BrewDog Goes Carbon Negative With Major Investment Plan
Scottish craft brewer BrewDog is going 'carbon negative', with the announcement of a series of investments aimed at fighting climate change and boosting sustainability.
The business has purchased 2,050 acres of land in the Scottish Highlands, north of Loch Lomond, onto which it plans to plant one million trees over the next few years – part of a £30 million action plan incorporating a range of green investments.
The brewer also plans to create a sustainable campsite on the land, that will host sustainability retreats and workshops for the general public.
It also plans to invite its 130,000 'Equity Punks' investors to help with tree planting from early 2021.
“Woodland creation of this scale is at the forefront of the fight to sequester atmospheric carbon in the UK and the BrewDog Forest will be one of the largest native woodlands created in the UK for many years," commented David Robertson, director, Scottish Woodlands.
The brewer aims to remove twice as much carbon from the air than it emits every year, and will also be working on a number of carbon offsetting projects, alongside scientific advisor Professor Mike Berners-Lee and his team at Small World Consulting.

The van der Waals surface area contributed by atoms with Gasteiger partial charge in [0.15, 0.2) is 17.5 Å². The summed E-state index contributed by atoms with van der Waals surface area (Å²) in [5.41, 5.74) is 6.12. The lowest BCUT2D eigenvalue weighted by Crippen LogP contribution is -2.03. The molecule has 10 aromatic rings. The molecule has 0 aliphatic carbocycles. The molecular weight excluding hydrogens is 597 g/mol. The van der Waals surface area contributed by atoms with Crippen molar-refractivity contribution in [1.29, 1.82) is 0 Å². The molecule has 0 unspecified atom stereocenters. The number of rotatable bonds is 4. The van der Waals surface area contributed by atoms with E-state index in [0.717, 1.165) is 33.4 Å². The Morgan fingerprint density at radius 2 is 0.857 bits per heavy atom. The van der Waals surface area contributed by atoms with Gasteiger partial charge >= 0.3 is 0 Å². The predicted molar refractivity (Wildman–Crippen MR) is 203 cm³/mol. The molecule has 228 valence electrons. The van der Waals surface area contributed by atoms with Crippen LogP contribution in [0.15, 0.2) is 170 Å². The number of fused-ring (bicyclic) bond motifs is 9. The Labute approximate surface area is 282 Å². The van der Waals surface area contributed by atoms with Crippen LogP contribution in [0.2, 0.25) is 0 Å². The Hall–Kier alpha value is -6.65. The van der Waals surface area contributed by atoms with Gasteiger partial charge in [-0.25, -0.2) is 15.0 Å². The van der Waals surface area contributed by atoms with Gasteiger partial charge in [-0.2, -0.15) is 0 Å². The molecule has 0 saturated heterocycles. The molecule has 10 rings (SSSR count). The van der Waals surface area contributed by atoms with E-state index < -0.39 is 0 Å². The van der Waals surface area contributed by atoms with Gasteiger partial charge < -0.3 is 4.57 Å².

"Huge change is needed right now, and we want to be a catalyst for that change in our industry and beyond," commented James Watt, co-founder of BrewDog.
"We fully acknowledge that we are a long way from perfect. However, we are determined to rapidly and fundamentally change everything as we work hard to ensure we have a positive impact on the planet.”
Elsewhere, BrewDog's brewery and UK bars are now wind powered, while the business has also turned spent grain into green gas which powers its brewery. It is building an anaerobic digestor, to turn waste water into clean water, and is investing in the electrification of its fleet.
© 2020 European Supermarket Magazine – your source for the latest retail news. Article by Stephen Wynne-Jones. Click subscribe to sign up to ESM: The European Supermarket Magazine.